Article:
Britain will recognize the Syrian National Council as a “legitimate representative of the Syrian people,” Foreign Secretary William Hague said in the run-up to the “Friends of Syria” meeting in Tunisia.
In a move that is unlikely to placate Chinese and Russian concerns over taking sides in a civil war, Hague further condemned Assad’s government as “a criminal regime.”
Just minutes before a sideline meeting with members of the Syrian opposition on Friday, Hague urged the international community to “tighten the diplomatic and economic stranglehold” on Syrian president Bashar Assad’s regime.
After pledging to intensify links with the opposition, Hague continued “we will now treat them and recognize them as a legitimate representative of the Syrian people.”
He further claimed “it is very important in Moscow and Beijing for there to be a re-evaluation of the position” as Syria continues to slide “towards greater chaos and bloodshed.”
Hague also expressed frustration at those who had accused the UK of arming the Syrian opposition.
“We have in the European Union an arms embargo on Syria, so of course we will observe that arms embargo in all directions.”
The meeting of world leaders at the Friends of Syria conference in Tunis comes as the country slides deeper into conflict.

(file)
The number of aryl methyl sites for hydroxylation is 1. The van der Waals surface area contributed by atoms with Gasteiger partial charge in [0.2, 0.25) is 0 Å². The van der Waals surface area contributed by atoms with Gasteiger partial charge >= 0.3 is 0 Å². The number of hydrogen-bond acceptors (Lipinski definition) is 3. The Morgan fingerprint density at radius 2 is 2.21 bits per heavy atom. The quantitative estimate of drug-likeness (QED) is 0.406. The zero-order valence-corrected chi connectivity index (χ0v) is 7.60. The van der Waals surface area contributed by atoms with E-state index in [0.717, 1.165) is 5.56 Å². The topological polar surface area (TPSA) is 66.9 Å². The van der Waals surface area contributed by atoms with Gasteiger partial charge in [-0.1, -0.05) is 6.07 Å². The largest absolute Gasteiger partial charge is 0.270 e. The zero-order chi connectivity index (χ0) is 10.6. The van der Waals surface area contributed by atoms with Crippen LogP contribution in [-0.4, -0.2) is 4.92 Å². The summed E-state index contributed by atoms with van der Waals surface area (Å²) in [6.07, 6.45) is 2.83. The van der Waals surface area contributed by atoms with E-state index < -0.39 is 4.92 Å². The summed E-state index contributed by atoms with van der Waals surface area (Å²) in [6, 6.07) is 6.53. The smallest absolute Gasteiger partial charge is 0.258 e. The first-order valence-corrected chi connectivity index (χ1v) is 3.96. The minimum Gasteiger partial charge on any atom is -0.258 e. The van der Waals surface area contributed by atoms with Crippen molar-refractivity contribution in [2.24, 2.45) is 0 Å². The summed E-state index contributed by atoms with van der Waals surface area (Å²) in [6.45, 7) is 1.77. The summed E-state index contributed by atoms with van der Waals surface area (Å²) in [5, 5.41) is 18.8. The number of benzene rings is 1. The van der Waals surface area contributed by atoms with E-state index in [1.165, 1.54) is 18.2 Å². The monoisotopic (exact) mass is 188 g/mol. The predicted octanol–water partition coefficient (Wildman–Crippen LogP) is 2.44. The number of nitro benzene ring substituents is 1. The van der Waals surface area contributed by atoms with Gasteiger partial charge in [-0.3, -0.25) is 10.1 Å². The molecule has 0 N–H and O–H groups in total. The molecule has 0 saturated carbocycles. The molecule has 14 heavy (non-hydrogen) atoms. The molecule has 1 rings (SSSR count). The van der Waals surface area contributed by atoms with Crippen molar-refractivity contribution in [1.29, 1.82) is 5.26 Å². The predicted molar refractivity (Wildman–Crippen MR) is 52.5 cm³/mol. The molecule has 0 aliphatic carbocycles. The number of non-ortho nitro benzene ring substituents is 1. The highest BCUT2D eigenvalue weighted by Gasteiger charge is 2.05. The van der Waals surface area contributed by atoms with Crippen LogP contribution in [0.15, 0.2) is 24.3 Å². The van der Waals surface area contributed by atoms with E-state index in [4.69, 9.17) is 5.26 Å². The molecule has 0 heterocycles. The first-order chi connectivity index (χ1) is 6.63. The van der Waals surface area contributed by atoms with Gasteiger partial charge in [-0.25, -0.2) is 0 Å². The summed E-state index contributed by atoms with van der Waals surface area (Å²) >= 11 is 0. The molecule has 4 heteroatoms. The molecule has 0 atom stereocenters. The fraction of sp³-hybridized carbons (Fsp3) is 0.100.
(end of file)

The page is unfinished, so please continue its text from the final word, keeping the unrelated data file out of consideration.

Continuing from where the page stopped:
With the situation drastically deteriorating, those in attendance hope to pressure Assad to allow a ceasefire in order to provide humanitarian assistance to the worst affected areas, especially in the besieged city of Homs.
Russia and China boycotted the meeting over its inherently unbalanced approach, which they say favors the opposition.
However, Moscow remained committed to ending the violence in Syria and supported a UN plan to institute an immediate ceasefire.
“We call on the Syrian government and the armed groups…to immediately take all necessary steps to prevent further deterioration of the humanitarian situation,” Russian Foreign Ministry spokesman Aleksandr Lukashevich said on Friday.
Lukashevich further urged both sides to cooperate with humanitarian relief efforts by the UN and the International Committee of the Red Cross.
However, Moscow remained adamant that both sides were responsible for the violence, and maintained that humanitarian relief must not be used as a pretext for military intervention.
Russia also expressed its support for the appointment of former UN Secretary-General Kofi Annan as the UN and Arab League envoy for the crisis in Syria.
Although Moscow remains committed to ending the ongoing crisis in Syria, Russian Foreign Minister Sergey Lavrov had previously characterized any “demand of regime change” as the direct path to “even more deaths” and “full civil war.”
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